Farmers’ organizations and civil society groups will strenuously object to IRRI patenting a gene sequence from a farmers’ variety at all, especially a sequence from an in-trust variety in IRRI’s genebank.  Indeed, many years of genetic resources policy debates on intellectual property claims and in-trust seed collections are why IRRI’s claims cross CGIAR’s intellectual property policy.

Certainly, if Syngenta, Monsanto, or another seed company were to openly file to patent a gene from an in-trust variety, the company would likely face fierce civil society criticism and stiff opposition from governments that are Parties to the ITPGRFA.

So why is the CGIAR allowing IRRI to violate its intellectual property policies?  What could justify such a break from standing rules and the dangerous precedent of a CGIAR center mining farmers’ varieties for patents?  Does IRRI seek to profit?  Why has IRRI been tight-lipped about its patent applications? If IRRI does profit from its claims, how did it appoint itself the financial beneficiary of genetic resources held to benefit farmers, particularly small farmers in developing countries, like the ones who bred Daringan?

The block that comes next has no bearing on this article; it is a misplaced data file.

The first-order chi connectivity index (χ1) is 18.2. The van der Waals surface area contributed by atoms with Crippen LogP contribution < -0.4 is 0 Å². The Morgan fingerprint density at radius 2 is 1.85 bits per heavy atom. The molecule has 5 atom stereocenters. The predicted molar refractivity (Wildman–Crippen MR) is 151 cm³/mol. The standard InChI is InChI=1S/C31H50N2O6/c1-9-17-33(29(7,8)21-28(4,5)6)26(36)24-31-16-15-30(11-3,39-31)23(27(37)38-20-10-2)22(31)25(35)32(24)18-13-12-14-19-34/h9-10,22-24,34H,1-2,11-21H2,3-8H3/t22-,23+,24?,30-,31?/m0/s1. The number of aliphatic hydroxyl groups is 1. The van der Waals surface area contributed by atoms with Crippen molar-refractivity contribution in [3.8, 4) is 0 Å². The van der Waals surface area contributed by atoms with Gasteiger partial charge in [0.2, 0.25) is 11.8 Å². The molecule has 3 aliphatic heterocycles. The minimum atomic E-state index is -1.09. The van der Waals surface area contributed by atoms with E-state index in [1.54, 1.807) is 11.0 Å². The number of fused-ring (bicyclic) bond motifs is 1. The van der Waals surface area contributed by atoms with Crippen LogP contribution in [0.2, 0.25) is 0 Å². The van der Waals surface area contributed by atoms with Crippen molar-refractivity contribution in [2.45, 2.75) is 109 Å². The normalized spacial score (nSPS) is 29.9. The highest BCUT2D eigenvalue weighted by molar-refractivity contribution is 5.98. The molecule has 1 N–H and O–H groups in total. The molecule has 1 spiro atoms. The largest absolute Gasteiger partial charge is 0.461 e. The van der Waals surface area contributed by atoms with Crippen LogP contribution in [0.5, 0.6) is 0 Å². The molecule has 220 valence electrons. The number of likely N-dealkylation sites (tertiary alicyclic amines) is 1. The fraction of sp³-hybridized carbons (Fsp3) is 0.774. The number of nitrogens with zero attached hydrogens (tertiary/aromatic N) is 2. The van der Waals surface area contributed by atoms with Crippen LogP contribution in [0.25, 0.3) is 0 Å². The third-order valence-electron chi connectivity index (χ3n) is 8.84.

And what will be the reaction of the ITPGRFA, the Treaty whose Multilateral System is supposed to deliver benefits to small farmers and to ensure that the CGIAR genebanks and other MLS seeds are not captured by proprietary interests?  Benefit sharing under the ITPGRFA is generally acknowledged as failing, and is the subject of ongoing negotiations that many insiders regard to be tightly linked to the Treaty’s future viability.  If key institutions entrusted with overseeing MLS seeds like IRRI are patenting their genebank holdings rather than protecting them from privatization, it bodes quite badly for the future of the MLS.

Questions about IRRI’s claims over SPIKE are likely to be raised at upcoming meetings at the UN Food and Agriculture Organization, including its Working Group on Enhancing the Functioning of the Multilateral System, which meets on 13 to 17 March 2017, and the Governing Body of the ITPGRFA, which meets later this year.

CGIAR and IRRI officials, if they have a case to make, would do well to thoroughly explain their actions.  They would do even better to promptly abandon their proprietary claims.


1.  WO2014118636. Breeding Methods for Enhanced Grain Yield and Related Materials and Methods.

2. CGIAR 2016. CGIAR Intellectual Assets Management Report 2015, p. 16. URL: http://library.cgiar.org/bitstream/handle/10947/4372/2015%20CGIAR%20IA%20Report.pdf

3. Fujita D et al. 2013. NAL1 allele from a rice landrace greatly increases yield in modern indica cultivars. PNAS 110(51): 20431–20436.

4. IRRI 2017. List of Outgoing SMTAs (database). URL for IRGC 17446 (Daringan) passport data: http://smta.irri.org/smta/listPassportData.do;?&germplasmId=322912&method=listPassportData

5. See IRRI passport data for Daringan at URL above

6. CGIAR 2016.

7. CGIAR 2016.

8. IRRI 2013. Gene discovery leads way to more rice (press release). 2 December. URL: http://irri.org/news/media-releases/gene-discovery-leads-way-to-more-rice

9. IRRI 2013.

10. See WO2014118636.